The building-wide survey conducted in June 2012 revealed 30 apartments (22 percent) were infested. Among them, 13 were detected by interceptors, 17 were detected by visual inspections; 16 percent had more than 10 bed bugs based on inspection or interceptor counts. Thus, the bed bug management program reduced the infestation rate by 55 percent (from 49 percent to 22 percent). The percentage of infested apartments with more than 10 bed bugs reduced 64 percent (from 45 percent to 16 percent).

Results: Second Program.

Thirty-three apartments were found with bed bugs during the study period. Among them, eight infestations were discovered at a later stage and were not included in the data analysis. Twenty-five infestations were treated and monitored biweekly at least four times (about eight weeks) by Purdue University researchers. The mean (min-max) number of bed bugs per apartment based on interceptor counts before treatments was 5.5 (range: 1-25). Among them, only five apartments had more than 10 bed bugs per apartment. After four follow-up visits, no bed bugs were detected in 24 (96 percent) treated infestations based on interceptors and visual inspections. Among these 24 units, no bed bugs were detected for at least two or more consecutive visits (four to six weeks) in 21 treated infestations. A total of 169 g dust, 320 ml liquid spray and 77 man hours were used for treating and monitoring the 25 units. The amount of aerosol used was not recorded.
 

Discussion.

The first building-wide bed bug IPM program resulted in 55 percent reduction in the infestation rate. At the end of the project, 22 percent of the apartments still had bed bugs. Resident turnover, long treatment intervals (every month or longer), cursory treatment (a few minutes per apartment) by the contractor, and infrequent monitoring were all contributing factors to the mediocre results.

In contrast, the 96 percent elimination rate within a 2½ months period in the second building-wide IPM program is impressive. The difference in the second program from the first is the researchers identified and treated all infested units in a short period of time; followed a strict biweekly follow-up schedule; and treated carefully using multiple tools and methods. Another contributing factor might be that all infestations had relatively low number of bed bugs (1-25 per apartment). The lack of high numbers was a result of the first building-wide IPM program, which reduced the bed bug numbers.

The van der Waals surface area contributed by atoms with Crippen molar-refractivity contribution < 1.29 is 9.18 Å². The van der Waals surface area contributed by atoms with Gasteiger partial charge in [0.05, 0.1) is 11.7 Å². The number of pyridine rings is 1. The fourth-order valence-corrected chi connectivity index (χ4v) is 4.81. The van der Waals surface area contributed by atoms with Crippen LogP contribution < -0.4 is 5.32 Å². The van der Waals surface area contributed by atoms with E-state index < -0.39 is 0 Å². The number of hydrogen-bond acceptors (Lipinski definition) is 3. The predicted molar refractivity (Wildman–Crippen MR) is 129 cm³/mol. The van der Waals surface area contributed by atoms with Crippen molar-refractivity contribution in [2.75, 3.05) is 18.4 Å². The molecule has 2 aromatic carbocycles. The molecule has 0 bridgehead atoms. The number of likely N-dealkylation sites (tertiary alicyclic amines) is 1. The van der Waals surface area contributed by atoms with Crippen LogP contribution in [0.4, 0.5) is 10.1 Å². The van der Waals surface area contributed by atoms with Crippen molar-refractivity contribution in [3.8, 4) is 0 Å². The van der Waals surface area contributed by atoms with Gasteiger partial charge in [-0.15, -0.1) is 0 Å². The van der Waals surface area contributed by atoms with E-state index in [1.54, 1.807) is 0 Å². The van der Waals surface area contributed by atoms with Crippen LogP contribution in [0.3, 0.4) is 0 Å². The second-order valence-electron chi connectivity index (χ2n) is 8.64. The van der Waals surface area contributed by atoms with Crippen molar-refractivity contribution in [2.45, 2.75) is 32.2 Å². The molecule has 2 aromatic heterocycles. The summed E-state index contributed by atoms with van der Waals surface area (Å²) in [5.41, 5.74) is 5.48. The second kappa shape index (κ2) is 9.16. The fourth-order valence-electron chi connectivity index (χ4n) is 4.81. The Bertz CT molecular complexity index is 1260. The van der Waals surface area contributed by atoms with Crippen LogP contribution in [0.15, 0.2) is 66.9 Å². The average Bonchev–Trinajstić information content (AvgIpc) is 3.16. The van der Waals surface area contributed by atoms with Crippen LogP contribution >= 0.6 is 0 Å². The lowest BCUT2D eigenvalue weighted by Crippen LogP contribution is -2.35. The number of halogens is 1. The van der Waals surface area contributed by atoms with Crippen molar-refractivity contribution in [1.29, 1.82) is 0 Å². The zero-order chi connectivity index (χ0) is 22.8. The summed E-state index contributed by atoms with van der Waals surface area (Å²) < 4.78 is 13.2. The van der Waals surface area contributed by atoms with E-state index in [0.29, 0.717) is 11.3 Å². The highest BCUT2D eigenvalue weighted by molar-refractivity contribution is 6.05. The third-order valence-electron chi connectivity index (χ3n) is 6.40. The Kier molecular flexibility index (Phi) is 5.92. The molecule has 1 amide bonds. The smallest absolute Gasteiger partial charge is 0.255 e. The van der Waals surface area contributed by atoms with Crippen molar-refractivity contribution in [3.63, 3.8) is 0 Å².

The study demonstrated several points for a successful bed bug management program: periodic monitoring is critical in identifying infestations early; both interceptors and visual inspections are important for determining eradication; and careful treatment and follow-up monitoring is essential. A survey of 15 housing authorities in New Jersey in 2010 found that all of them cited the lack of resident cooperation as an obstacle in carrying out bed bug control. This was also the case in the current study. Yet, with due diligence and an effective protocol, we proved a highly successful bed bug program can be achieved in low-income communities. A similar program led by in-house licensed pest control technicians in Jersey City Housing Authority (New Jersey) reduced the bed bug infestation rate by 89 percent after a 12-month period (Cooper et al, unpublished data). These results provide evidence that a building-wide bed bug IPM program is a long-term solution to chronic bed bug infestations in multi-unit dwellings.

 

Authors’ Acknowledgements: This study was sponsored by U.S. Department of Housing and Urban Development Healthy Homes Technical Studies Program. We thank Mahmoud Abou El-Nour, Adam Salyer, Jesse Hoteling and Aaron Meyers for their assistance in the building-wide bed bug IPM program. We also thank Michael Robinson, Sally Collins and Gerald McGuire from the Indianapolis Housing Association for access to the study site.

 


Changlu Wang is with the Department of Entomology, Rutgers University. Kurt Saltzmann is with Fowler Pest Control in Indiana. Ameya Gondhalekar, Timothy Gibb and Gary Bennett are with the Department of Entomology, Purdue University.

 

Reference

Wang, C., K. Saltzmann, E. Chin, G. W. Bennett, and T. Gibb. 2010. Characteristics of Cimex lectularius (Hemiptera: Cimicidae) infestation and dispersal in a high-rise apartment building. Journal of Economic Entomology 103: 172-177.

Changlu Wang, Kurt Saltzmann, Ameya Gondhalekar, Timothy Gibb and Gary Bennett Archive